Gadhafi is gone, but law and order are not guaranteed in Libya. The new authorities have taken representatives from the International Criminal Court into custody, accusing them of espionage.
Libya has ignored the diplomatic immunity typically enjoyed by members of the International Criminal Court (ICC). Militia members accused several ICC lawyers of spying and of plotting with the imprisoned son of Moammar Gadhafi, Seif al-Islam Gadhafi.
ICC President Sang-Hyun Song expressed concern for his co-workers and demanded their release from Libya. On Monday the German government seconded calls for their release.
Foreign Minister Guido Westerwelle stressed that members of the ICC are intended to have immunity from criminal charges while travelling on official business. Westerwelle said that the German government insists this immunity be preserved.
Conflict centers on Gadhafi's son
Libya's Foreign Ministry called on the ICC to annul the immunity its employees enjoy so that investigations can take place. The background to the story is that Libya and the ICC have been in dispute for months about the 39-year-old Seif al-Islam Gadhafi, second son of the former ruler. Moammar Gadhafi was toppled and executed by rebels in October 2011. In the following month, Saif was captured in southern Libya near the border to Niger.
Libya's transitional government would like to try Seif al-Islam at home, but the ICC, based in The Hague, would prefer to see him transferred to the Netherlands. Last week an ICC delegation travelled to Libya to seek out Gadhafi's son in prison. It was then that members of the delegation were arrested. Two days passed before official word came that the arrests had taken place.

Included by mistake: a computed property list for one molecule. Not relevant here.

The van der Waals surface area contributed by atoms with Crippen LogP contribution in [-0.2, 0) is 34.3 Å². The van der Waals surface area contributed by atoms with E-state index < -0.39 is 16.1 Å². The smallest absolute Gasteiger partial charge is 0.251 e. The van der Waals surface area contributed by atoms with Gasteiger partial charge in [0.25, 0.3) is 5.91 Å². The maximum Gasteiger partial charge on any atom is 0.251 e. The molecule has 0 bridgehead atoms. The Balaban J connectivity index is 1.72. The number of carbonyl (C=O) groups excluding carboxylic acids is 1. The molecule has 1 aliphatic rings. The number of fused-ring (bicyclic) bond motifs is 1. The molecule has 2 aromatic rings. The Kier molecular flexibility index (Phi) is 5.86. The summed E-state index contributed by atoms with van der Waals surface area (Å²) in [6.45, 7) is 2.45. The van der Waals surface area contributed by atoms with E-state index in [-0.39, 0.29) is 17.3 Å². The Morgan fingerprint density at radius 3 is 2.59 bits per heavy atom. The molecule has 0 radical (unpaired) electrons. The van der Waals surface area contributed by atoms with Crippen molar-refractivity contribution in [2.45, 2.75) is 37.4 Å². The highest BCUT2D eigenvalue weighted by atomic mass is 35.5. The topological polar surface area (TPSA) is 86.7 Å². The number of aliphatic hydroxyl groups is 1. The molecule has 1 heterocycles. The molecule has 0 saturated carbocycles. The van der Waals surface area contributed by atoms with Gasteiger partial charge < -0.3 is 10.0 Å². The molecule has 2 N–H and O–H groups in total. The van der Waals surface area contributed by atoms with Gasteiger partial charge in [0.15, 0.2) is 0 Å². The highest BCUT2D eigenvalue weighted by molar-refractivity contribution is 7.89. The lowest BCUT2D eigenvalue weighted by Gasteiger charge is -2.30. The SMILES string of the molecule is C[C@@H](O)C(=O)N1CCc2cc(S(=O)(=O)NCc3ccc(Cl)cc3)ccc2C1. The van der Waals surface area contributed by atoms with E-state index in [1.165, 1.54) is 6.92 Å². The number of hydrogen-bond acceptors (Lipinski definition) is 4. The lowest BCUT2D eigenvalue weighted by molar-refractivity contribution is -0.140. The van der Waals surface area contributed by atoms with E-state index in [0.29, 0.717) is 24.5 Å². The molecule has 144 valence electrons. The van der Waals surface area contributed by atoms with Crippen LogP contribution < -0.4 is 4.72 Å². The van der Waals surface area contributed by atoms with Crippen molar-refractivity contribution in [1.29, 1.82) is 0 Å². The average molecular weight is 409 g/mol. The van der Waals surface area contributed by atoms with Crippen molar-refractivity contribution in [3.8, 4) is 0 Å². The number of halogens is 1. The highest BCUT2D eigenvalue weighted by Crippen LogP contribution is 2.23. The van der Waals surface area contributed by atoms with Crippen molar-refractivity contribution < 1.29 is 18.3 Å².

The Libyan government's charges of espionage are directed chiefly at Melinda Taylor, the Australian attorney who has been assigned to defend Seif al-Islam. Taylor is accused of carrying a pen with an integrated camera as well as a letter from al-Islam's associate Mohammad Ismail, who is currently sought by Libyan authorities. Militia commander Ajmi al-Uteiri told news broadcaster Al-Jazeera that secret documents were exchanged during Taylor's meeting with Seif al-Islam. Al-Uteiri added that Gadhafi's son claimed there was no legal government in Libya and that he was being treated poorly.
Libyaexpert Andreas Dittmann at the University of Giessen told DW that the Libyan government was overreacting for lack of knowledge.
"There's a general nervousness behind it," he said. "There's been a fundamental uneasiness in dealing with the opposition, and they are quickly labelled as possibly pro-Gadhafi. There's likely something similar going on with the imprisonment of the ICC workers. For Western observers, the search for information and conversations with the accused party are normal, but in Libya, those moves are interpreted as sympathy for Gadhafi. That's why they're reacting as they are."
Dittmann says the situation in the country is very tense at the moment. In southeast Libya, heavy fighting took place in recent days between militias and local Toubou tribes, a minority group in Libya. The transitional government in Tripoli has not had much experience in dealing with such clashes, which are likely to emerge more often in the future. Dittmann explained that though there was no direct connection between the clashes and the treatment of the ICC officials, a general relationship exists given the level of uncertainty in Libya.
Differing conceptions of justice
But he believes that the current dispute between Tripoli and the Hague also results from differing conceptions of justice.
"In German law, it's suspicious that this letter, which is actually a confidential affair between the accused and his legal representative, has come under scrutiny," said Dittmann. "That shows that we are dealing with very different approaches to law."
There's no sign so far of an agreement between Libya and the ICC, but the government spokesman Nasser al-Manaa told the German press agency dpa in Tripoli, "Libya considers it important to have a good relationship with the International Criminal Court and to the international community generally, but not at the cost of Libya's higher interests."
But it remains unclear what exactly Libya considers higher interests. It's also not clear what "offence" the ICC lawyers may have committed.
Author: Günther Birkenstock / gsw
Editor: Michael Lawton